Case details

Plaintiff: Dangerous condition of intersection not repaired





Result type

Not present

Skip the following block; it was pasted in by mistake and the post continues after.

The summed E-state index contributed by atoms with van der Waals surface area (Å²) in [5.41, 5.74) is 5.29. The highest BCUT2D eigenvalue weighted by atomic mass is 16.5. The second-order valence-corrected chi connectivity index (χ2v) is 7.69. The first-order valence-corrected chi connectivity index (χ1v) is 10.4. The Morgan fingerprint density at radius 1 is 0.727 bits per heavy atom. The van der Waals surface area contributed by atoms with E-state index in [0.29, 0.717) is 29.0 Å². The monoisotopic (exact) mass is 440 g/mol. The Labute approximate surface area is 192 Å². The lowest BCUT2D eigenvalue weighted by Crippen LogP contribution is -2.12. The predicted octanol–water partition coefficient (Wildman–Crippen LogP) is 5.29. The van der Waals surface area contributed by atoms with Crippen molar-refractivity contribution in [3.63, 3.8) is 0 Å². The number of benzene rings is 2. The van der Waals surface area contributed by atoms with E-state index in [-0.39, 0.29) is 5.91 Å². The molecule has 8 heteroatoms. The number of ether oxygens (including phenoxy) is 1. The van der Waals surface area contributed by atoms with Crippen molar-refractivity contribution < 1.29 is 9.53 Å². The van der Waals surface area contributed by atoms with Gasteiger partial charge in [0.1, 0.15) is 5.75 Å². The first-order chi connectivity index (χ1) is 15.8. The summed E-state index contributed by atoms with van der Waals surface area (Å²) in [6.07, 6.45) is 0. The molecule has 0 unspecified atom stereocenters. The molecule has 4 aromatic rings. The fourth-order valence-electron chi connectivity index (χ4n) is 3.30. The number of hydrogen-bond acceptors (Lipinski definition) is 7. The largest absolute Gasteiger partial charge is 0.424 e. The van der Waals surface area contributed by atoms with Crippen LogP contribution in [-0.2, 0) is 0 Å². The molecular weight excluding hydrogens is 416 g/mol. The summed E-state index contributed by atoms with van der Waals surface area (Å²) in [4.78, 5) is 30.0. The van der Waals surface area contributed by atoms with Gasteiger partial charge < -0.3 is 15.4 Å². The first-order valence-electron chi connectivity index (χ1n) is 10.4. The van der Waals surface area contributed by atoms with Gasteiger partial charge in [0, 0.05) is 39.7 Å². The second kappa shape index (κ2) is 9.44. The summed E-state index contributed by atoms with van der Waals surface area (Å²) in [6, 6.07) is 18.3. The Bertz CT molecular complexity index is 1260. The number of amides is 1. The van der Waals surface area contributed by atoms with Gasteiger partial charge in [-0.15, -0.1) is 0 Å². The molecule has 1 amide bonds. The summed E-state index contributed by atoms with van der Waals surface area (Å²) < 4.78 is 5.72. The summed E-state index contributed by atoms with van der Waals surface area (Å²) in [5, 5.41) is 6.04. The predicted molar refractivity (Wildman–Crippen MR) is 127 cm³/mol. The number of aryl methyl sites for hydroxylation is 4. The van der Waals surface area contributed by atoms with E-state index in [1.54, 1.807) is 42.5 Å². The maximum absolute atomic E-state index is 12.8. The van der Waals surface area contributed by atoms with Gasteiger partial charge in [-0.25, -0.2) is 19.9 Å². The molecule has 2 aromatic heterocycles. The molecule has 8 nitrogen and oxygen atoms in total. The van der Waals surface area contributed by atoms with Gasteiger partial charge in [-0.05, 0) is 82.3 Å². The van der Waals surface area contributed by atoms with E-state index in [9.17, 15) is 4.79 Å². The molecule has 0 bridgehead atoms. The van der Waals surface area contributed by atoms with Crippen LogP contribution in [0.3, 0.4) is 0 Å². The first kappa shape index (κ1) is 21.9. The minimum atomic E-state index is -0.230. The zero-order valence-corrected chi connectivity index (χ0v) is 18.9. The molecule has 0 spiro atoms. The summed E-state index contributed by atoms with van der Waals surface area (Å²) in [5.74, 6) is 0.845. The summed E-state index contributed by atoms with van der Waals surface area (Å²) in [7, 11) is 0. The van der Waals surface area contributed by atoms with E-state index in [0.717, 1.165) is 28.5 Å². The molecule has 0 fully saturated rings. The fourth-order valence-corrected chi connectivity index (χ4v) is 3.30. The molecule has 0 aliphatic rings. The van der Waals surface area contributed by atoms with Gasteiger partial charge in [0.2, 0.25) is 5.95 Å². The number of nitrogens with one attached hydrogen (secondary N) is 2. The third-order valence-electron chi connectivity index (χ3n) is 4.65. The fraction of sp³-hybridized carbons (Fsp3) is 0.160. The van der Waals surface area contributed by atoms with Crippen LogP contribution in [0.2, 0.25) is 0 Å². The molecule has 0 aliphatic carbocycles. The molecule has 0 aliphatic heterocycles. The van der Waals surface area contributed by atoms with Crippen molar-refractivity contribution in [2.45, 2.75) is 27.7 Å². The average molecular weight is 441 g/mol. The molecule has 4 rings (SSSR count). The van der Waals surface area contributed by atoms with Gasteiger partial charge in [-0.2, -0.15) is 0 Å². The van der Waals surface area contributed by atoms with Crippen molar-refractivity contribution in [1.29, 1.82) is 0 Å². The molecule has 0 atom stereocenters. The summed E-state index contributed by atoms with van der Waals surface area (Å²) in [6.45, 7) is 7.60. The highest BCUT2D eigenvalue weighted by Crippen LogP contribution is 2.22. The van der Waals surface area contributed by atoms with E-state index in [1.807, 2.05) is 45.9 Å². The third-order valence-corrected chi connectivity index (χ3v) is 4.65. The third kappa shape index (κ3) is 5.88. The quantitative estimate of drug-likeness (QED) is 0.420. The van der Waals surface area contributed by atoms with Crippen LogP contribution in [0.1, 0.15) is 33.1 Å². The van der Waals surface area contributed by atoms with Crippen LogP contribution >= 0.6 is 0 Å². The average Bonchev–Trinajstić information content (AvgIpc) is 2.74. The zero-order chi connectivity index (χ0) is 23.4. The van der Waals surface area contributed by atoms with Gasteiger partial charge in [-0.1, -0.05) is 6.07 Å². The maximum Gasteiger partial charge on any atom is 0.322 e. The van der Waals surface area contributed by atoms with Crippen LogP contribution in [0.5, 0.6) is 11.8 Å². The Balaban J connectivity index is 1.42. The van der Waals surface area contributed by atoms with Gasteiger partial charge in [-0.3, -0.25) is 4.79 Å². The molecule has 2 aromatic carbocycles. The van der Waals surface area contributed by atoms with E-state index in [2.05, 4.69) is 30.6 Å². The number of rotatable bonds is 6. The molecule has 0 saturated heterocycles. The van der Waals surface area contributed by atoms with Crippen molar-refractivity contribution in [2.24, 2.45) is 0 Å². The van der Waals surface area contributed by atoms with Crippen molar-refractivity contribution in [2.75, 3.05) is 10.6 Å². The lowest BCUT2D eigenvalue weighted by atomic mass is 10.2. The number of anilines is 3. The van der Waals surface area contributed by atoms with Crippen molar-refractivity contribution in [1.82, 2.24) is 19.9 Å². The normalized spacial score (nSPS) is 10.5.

acetabulum, arm, brain, brain abnormalities, brain damage, brain injury, chest, face, facial, fracture, head, hip, nose, rib, skull, subarachnoid hemorrhage, traumatic brain injury